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Br J Anaesth. 2004 Jul;93(1):105-13. Epub 2004 Apr 30.

Physiology of the endothelium.

Author information

1
Academic Unit of Anaesthesia & Intensive Care, School of Medicine, University of Aberdeen AB25 2ZD, Scotland UK.

Abstract

In the past, the endothelium was considered to be inert, described as a 'layer of nucleated cellophane', with only non-reactive barrier properties, such as presentation of a non-thrombogenic surface for blood flow and guarding against pro-inflammatory insults. However, it is now becoming clear that endothelial cells actively and reactively participate in haemostasis and immune and inflammatory reactions. They regulate vascular tone via production of nitric oxide, endothelin and prostaglandins and are involved in the manifestations of atherogenesis, autoimmune diseases and infectious processes. They produce and react to various cytokines and adhesion molecules and it is now clear that they can mount anti- and pro-inflammatory and protective responses depending on environmental conditions and are key immunoreactive cells. Endothelial dysfunction or activation also contributes to a variety of disease states.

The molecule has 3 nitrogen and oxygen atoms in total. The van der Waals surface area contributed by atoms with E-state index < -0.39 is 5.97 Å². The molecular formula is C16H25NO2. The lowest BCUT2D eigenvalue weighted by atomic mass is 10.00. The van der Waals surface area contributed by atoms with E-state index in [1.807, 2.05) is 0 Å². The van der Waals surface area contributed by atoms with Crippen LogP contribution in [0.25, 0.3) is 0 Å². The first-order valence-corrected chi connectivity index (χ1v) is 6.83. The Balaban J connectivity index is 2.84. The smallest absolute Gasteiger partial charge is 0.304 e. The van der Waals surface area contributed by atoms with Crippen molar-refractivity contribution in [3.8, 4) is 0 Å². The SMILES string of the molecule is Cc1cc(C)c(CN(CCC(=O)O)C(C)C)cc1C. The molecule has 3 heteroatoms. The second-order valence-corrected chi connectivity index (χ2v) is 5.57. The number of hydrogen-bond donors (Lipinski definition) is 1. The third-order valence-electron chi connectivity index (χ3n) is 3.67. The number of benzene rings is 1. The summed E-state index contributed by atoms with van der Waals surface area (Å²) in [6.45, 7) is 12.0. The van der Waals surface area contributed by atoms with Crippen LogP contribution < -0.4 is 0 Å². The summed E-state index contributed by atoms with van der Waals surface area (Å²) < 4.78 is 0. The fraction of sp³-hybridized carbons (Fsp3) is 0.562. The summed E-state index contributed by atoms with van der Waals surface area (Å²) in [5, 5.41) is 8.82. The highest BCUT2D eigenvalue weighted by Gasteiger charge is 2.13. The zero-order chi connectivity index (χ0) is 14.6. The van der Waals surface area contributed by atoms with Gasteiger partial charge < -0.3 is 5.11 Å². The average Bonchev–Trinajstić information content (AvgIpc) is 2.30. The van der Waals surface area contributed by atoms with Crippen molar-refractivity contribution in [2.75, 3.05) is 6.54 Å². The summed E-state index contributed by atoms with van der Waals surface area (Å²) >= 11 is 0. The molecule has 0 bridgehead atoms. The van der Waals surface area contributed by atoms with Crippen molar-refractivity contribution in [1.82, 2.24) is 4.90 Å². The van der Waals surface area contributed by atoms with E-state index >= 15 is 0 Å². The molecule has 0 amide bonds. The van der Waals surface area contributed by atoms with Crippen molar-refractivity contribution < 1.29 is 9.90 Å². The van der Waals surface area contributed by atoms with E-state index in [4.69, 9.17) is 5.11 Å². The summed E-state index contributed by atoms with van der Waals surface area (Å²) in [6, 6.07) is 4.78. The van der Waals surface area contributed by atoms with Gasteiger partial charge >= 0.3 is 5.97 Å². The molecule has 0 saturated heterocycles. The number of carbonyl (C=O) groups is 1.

PMID:
15121728
DOI:
10.1093/bja/aeh163
[Indexed for MEDLINE]
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